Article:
There are still very good shows to catch, with both A CHRISTMAS CAROLs wrapping up Saturday, December 23; MA RAINEY'S BLACK BOTTOM going to Sunday, Christmas Eve, and, at Shea's THE LION KING with all of its swirling movement goes until January 7th in the New Year.


As Buffalo continues to welcome immigrant communities, it needs more theater diversity, but right now we do have two established organizations: the younger Raices Theatre for Puerto Rican and other Latino cultures (currently showing DESDE EL PUENTE: CHRISTMAS EDITION) and the more established Paul Robeson Theatre, Buffalo's oldest continuing theater, part of Buffalo's African American Cultural Center, currently offering MA RAINEY'S BLACK BOTTOM through Christmas Eve.


RCM Photography

This week's topics include the A CHARLIES BROWN CHRISTMAS, HELLCAB, IT'S A WONDERFUL LIFE: A LIVE RADIO PLAY, and Raices Theatre's DESDE EL PUENTE features 10 short plays with Latino themes, but you don't have to speak Spanish to enjoy this Christmas show.


Road Less Traveled Productions

The Christmas Season continues to provide dozens of  area productions, with several yet to open, from the high art of Mozart' s MAGIC FLUTE to the dark comedy of HELLCAB and three (3!) takes on IT'S A WONDERFUL LIFE, from the one night only SHOW UP at Nietzsche's, to performances of A CHRISTMAS CAROL at both the Alleyway and the Shaw, right up through "Christmas Eve Eve" (December 23).

New Phoenix Theatre

This week Peter and Anthony talk about the February 24th trip to Toronto to see KING CHARLES III,  the flights of fancy in CINDERELLA, the appeal for children (of all ages) of THE NUTCRACKER, and Anthony reflects on the theatrical career of David Cassidy.

This week Peter and Anthony discuss three plays still up this weekend: THE CRUCIBLE with stellar performances by Adriano Gatto and Aleks Malaise at the Kavinoky Theatre; MINDING FRANKIE, a heartwarming, funny play (but take a tissue, too!) with Kristen Tripp Kelley and Christian Brandjes, and PAINTING CHURCHES at O'Connell & Company with many themes, including "you can't go home again."

Eileen Elibol, WNED|WBFO

The 25th anniversary celebration for Theater Talk at the WNED|WBFO studios was a huge success Monday as hundreds attended to enjoy various stars of local stages perform songs and skits to honor Anthony Chase and his long-time co-host Jim Santella.  Around town, THE CRUCIBLE at the Kavinoky moves beyond the same old (remember reading it in high school?) into powerful "adult" territory and VIOLET perfectly fits the MusicalFare space with a stunning cast.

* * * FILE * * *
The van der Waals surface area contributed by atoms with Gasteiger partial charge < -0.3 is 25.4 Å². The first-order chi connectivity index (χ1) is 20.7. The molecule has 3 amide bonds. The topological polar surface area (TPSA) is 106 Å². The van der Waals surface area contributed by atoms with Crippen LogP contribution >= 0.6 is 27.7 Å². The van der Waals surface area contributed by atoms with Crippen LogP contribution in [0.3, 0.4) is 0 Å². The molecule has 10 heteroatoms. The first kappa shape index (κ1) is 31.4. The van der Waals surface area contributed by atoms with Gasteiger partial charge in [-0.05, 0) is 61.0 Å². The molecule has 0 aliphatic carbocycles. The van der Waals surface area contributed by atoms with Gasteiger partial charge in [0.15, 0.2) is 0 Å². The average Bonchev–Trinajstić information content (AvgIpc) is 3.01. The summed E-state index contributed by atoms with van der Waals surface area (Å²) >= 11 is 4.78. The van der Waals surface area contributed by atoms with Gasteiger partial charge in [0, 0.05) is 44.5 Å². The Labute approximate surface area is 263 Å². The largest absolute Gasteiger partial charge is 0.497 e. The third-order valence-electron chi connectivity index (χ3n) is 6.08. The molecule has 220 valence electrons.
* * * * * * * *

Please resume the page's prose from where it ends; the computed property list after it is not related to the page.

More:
Eileen Koteras Elibol

Buffalo's theater community turned out Monday night to honor the 25th anniversary of "Theater Talk" on WBFO and the show's co-host from the beginning, Anthony Chase.

WNED|WBFO is celebrating 25 years of Theater Talk and you're invited! Join members of the theater community as we congratulate Anthony Chase on a a quarter century of showcasing Western New York theater. For reservations visit wbfo.org or call 1-800-678-1873. On this program, Peter and Anthony discuss STRAIGHT which is closing this weekend, STUPID * BIRD at A.R.T. and Road Less Traveled's GLENGARRY GLEN ROSS.


There are almost too many choices, again! for Buffalo audiences. THE BODYGUARD at Shea's has excellent singing and dancing, but for an intimate two-hander, VISITING MR. GREEN at Jewish Rep has Saul Elkin back on stage with a very warm, human presence.

Toronto born Deborah Cox has a voice and personality big enough to fill Shea's Performing Arts Center, which you can enjoy starting next Tuesday in THE BODYGUARD. Meanwhile, over at the very tiny (18 seat?) Rust Belt Books performing space, three women with personality - Jeni Arroyo, Caroline Parzy-Sanders, and Stefanie Warnick - present a different view of Shakespeare's play OTHELLO.

BUA

In Shakespeare's OTHELLO Desdemona is the frail victim of false accusation, but Pulitzer Prize winning Paula Vogel puts her in charge, sleeping with the Othello's entire encampment, in DESDEMONA: A Play About a Handkerchief which Brazen Faced Varlets opened at Rust Belt Books.